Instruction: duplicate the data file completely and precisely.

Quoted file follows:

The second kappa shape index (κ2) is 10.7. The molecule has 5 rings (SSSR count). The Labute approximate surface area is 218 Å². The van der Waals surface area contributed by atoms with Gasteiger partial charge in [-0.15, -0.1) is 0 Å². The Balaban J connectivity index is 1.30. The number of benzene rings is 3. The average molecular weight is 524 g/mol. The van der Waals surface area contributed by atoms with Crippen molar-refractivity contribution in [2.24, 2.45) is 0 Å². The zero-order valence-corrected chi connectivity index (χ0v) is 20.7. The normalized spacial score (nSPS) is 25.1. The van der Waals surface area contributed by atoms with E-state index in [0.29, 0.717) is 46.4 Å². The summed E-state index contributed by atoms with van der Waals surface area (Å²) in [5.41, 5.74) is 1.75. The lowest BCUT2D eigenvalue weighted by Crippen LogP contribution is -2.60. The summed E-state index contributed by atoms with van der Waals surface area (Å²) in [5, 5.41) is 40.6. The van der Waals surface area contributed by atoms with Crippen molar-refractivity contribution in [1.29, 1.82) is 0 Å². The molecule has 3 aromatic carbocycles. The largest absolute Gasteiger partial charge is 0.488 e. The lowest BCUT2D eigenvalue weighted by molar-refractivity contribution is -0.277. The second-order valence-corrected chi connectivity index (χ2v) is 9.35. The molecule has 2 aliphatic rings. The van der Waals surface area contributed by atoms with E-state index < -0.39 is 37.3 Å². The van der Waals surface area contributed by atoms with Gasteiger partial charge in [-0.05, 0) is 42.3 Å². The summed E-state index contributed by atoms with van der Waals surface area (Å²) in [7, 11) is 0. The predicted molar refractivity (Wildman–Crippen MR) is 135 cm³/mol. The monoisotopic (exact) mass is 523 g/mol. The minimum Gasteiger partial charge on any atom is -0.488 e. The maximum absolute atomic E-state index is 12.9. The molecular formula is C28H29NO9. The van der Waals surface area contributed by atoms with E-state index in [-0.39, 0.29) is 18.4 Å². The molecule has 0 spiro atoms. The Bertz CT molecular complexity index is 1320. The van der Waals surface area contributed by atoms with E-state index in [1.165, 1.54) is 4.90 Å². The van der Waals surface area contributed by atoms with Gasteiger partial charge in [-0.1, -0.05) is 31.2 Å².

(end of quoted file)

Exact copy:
The second kappa shape index (κ2) is 10.7. The molecule has 5 rings (SSSR count). The Labute approximate surface area is 218 Å². The van der Waals surface area contributed by atoms with Gasteiger partial charge in [-0.15, -0.1) is 0 Å². The Balaban J connectivity index is 1.30. The number of benzene rings is 3. The average molecular weight is 524 g/mol. The van der Waals surface area contributed by atoms with Crippen molar-refractivity contribution in [2.24, 2.45) is 0 Å². The zero-order valence-corrected chi connectivity index (χ0v) is 20.7. The normalized spacial score (nSPS) is 25.1. The van der Waals surface area contributed by atoms with E-state index in [0.29, 0.717) is 46.4 Å². The summed E-state index contributed by atoms with van der Waals surface area (Å²) in [5.41, 5.74) is 1.75. The lowest BCUT2D eigenvalue weighted by Crippen LogP contribution is -2.60. The summed E-state index contributed by atoms with van der Waals surface area (Å²) in [5, 5.41) is 40.6. The van der Waals surface area contributed by atoms with Crippen molar-refractivity contribution in [1.29, 1.82) is 0 Å². The molecule has 3 aromatic carbocycles. The largest absolute Gasteiger partial charge is 0.488 e. The lowest BCUT2D eigenvalue weighted by molar-refractivity contribution is -0.277. The second-order valence-corrected chi connectivity index (χ2v) is 9.35. The molecule has 2 aliphatic rings. The van der Waals surface area contributed by atoms with E-state index < -0.39 is 37.3 Å². The van der Waals surface area contributed by atoms with Gasteiger partial charge in [-0.05, 0) is 42.3 Å². The summed E-state index contributed by atoms with van der Waals surface area (Å²) in [7, 11) is 0. The predicted molar refractivity (Wildman–Crippen MR) is 135 cm³/mol. The monoisotopic (exact) mass is 523 g/mol. The minimum Gasteiger partial charge on any atom is -0.488 e. The maximum absolute atomic E-state index is 12.9. The molecular formula is C28H29NO9. The van der Waals surface area contributed by atoms with E-state index in [-0.39, 0.29) is 18.4 Å². The molecule has 0 spiro atoms. The Bertz CT molecular complexity index is 1320. The van der Waals surface area contributed by atoms with E-state index in [1.165, 1.54) is 4.90 Å². The van der Waals surface area contributed by atoms with Gasteiger partial charge in [-0.1, -0.05) is 31.2 Å².